Chafin said the county should offer the same tax incentives to small businesses that are typically offered to large businesses and companies. “The big industries, if you look at it, they get advantages,” said Chafin. “They don’t offer tax advantages to a small business. If you bring so many employees in, they’ll give you a tax advantage. They’ll do this, that and whatever for you.”
In addition to Christian’s Pharmacy, Chafin also runs several other small businesses in Forest Park, including a florist, a health services business, an auto shop and a medical supply store.
Most of them are located in the same row of shops on Forest Park’s Main Street. Chafin said he pays $30,000 per year in property taxes on those shops. “Most people don’t even make that much money,” he said.
Chafin also said Forest Park charges him business license fees based on how many employees he has. “So, it’s not conducive for you to hire anyone because all you’re going to do is pay more money,” he said.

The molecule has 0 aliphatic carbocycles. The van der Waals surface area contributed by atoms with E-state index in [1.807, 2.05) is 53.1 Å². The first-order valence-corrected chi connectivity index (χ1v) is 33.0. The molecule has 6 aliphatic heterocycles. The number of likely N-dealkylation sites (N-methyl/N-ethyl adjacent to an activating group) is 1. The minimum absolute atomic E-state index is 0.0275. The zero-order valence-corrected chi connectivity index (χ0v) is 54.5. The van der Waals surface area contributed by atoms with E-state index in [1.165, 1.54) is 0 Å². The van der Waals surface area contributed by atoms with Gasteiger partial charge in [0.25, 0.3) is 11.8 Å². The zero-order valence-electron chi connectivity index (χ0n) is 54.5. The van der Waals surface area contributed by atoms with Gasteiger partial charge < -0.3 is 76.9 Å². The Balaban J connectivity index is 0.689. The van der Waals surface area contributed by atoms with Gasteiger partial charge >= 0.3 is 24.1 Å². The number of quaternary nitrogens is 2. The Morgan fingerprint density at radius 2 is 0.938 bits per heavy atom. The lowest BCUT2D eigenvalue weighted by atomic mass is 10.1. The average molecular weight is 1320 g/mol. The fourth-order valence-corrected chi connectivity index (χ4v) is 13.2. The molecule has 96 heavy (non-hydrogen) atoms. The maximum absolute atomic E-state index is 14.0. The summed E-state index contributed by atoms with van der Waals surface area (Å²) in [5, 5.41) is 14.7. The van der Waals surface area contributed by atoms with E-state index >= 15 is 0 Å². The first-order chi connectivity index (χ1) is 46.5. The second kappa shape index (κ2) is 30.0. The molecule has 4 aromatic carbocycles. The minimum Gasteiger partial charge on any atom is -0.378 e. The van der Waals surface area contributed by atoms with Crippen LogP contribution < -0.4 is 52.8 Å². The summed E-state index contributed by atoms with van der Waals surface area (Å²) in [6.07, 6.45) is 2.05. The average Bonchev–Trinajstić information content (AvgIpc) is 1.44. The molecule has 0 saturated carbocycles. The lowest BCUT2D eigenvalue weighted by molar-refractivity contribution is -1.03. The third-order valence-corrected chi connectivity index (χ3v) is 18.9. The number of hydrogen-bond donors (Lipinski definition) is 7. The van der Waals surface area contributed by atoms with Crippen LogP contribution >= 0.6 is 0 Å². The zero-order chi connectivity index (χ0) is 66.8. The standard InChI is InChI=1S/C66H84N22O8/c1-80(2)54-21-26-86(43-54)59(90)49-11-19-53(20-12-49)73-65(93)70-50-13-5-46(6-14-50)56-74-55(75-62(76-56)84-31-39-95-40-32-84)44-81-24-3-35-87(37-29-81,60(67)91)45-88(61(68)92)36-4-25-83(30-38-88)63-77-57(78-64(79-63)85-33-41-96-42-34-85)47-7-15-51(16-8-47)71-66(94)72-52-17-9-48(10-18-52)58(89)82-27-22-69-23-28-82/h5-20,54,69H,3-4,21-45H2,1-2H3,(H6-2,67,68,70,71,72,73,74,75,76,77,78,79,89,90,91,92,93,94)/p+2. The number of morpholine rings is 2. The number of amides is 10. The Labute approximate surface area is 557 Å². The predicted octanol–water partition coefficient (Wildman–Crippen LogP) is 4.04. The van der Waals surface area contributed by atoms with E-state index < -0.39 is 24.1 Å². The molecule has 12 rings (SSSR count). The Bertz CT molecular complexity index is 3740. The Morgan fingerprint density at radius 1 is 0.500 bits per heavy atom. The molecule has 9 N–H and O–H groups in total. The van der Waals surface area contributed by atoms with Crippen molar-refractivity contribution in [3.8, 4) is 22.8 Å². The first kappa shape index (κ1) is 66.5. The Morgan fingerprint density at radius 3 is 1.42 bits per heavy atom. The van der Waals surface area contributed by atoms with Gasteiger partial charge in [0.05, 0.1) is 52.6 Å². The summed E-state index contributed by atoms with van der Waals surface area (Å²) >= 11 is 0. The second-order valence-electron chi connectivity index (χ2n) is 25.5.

Cumulatively, he has about 70 employees who work for him, but he said there are no more than 15 workers at each business.
“Pretty much the only way you’re going to do well as a small business is if you’ve got family involved because the restrictions as far as the amount of money you make for insurance is extremely high,” said Chaffin. “It’s pretty hard for small businesses to make it with the profit margins.”
Other recommendations for improvement
There are five other long-term goals the Georgia Tech researchers recommended the county focus on to improve its economy. Those goals are:
• Improve the internal and external image of Clayton County
• Develop better and broader relationship between the private and public sector in Clayton County
• Create more opportunities for Clayton County residents to find and retain employment
• Refine targeted industry sectors for business recruitment
• Grow the impact of public higher education institutions on Clayton County’s economic development
Grant Wainscott, director of the county’s economic development department, said it’s up to Clayton County officials to find a way to meet those recommended goals now that the researchers have finished their part.
“We now have a road map that recognizes the value of — and brings in — the entire community, providing for levels of responsibility and accountability,” he said.